Acknowledgments

The authors would like to extend their sincere thanks and gratitude to the experts, guests and students who participated in this program and provided their valuable feedback.

Notes

Funding
No funding was provided for this research.
Conflicts of interest
No potential conflict of interest relevant to this article was reported.
Author contributions
Conception and design of the work: LN, HR; drafting the article: LN; editing the article together: HR, LN; and critical revision of the article: HR, LN.

References

1. Roh H, Nirta L. Medical students interact with multicultural patients to learn cultural diversity. Korean J Med Educ 2018; 30(2):161-166.
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2. Dost S, Master B, Momin S, Najjar A, Jamshaid F, Kassam Z. View of UK medical students on interacting with multicultural patients: is it a natural or a taught skill? Korean J Med Educ 2018; 30(3):261-263.
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3. Dogra N, Bhatti F, Ertubey C, et al. Teaching diversity to medical undergraduates: curriculum development, delivery and assessment: AMEE guide no. 103. Med Teach 2016; 38(4):323-337.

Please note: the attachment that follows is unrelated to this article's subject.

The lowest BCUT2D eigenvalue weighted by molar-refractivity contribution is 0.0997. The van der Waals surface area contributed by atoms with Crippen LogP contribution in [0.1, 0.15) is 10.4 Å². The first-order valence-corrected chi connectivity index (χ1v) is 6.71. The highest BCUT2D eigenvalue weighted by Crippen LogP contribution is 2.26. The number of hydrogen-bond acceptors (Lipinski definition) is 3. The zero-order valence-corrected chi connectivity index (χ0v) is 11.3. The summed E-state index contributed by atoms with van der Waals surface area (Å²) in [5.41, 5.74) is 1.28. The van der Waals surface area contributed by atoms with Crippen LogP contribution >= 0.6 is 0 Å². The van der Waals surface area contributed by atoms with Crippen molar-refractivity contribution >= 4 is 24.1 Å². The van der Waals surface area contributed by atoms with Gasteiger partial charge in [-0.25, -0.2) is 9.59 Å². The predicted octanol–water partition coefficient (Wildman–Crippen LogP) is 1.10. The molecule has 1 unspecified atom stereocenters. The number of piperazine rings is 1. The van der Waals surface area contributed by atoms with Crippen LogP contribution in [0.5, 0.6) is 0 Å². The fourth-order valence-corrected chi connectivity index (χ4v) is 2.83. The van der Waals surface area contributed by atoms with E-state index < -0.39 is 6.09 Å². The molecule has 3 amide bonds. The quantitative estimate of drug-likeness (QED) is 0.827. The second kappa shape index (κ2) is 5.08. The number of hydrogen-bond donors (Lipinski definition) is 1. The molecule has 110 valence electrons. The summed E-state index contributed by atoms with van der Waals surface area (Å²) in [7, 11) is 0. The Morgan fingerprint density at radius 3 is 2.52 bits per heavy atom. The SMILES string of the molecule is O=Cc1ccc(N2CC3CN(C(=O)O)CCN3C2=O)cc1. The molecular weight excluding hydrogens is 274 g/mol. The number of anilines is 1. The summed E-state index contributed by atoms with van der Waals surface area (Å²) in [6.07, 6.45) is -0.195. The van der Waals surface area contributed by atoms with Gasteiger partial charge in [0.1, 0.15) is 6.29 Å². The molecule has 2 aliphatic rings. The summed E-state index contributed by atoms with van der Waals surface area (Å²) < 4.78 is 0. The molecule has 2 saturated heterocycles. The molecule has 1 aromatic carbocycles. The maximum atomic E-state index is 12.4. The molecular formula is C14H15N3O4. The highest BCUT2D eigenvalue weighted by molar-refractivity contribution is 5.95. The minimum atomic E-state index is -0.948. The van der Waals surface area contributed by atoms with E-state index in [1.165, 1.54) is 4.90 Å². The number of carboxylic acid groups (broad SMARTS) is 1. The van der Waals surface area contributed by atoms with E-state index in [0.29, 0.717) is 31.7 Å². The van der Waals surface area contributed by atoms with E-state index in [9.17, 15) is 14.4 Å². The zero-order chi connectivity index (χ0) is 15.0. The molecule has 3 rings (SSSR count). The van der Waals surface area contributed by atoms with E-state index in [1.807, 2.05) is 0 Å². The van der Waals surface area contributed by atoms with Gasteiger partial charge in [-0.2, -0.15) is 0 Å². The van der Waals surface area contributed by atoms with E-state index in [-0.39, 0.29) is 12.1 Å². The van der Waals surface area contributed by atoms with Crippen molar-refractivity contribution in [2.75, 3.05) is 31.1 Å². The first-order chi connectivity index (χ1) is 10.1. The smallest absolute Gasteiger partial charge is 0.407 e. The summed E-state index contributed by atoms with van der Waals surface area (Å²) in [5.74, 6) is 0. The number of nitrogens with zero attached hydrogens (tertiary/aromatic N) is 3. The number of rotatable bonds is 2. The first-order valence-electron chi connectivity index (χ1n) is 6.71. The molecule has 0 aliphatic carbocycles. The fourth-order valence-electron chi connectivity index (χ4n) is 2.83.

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5. Knipper M, Seeleman C, Essink-Bot ML. How should ethnic diversity be represented in medical curricula?: a plea for systematic training in cultural competence. GMS Z Med Ausbild 2010; 27(2):Doc26.
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6. Dogra N. Cultural diversity teaching in the medical undergraduate curriculum. Divers Health Soc Care 2005; 2(3):233-245.

7. Diversity of Cultural Expressions, UNESCO. Republic of Korea 2018 report: executive summary. https://en.unesco.org/creativity/governance/periodic-reports/2018/republic-korea. Published August 22, 2018. Accessed April 22, 2019. 2018.

8. Laverty M, McDermott DR, Calma T. Embedding cultural safety in Australia’s main health care standards. Med J Aust 2017; 207(1):15-16.
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9. Crandall SJ, George G, Marion GS, Davis S. Applying theory to the design of cultural competency training for medical students: a case study. Acad Med 2003; 78(6):588-594.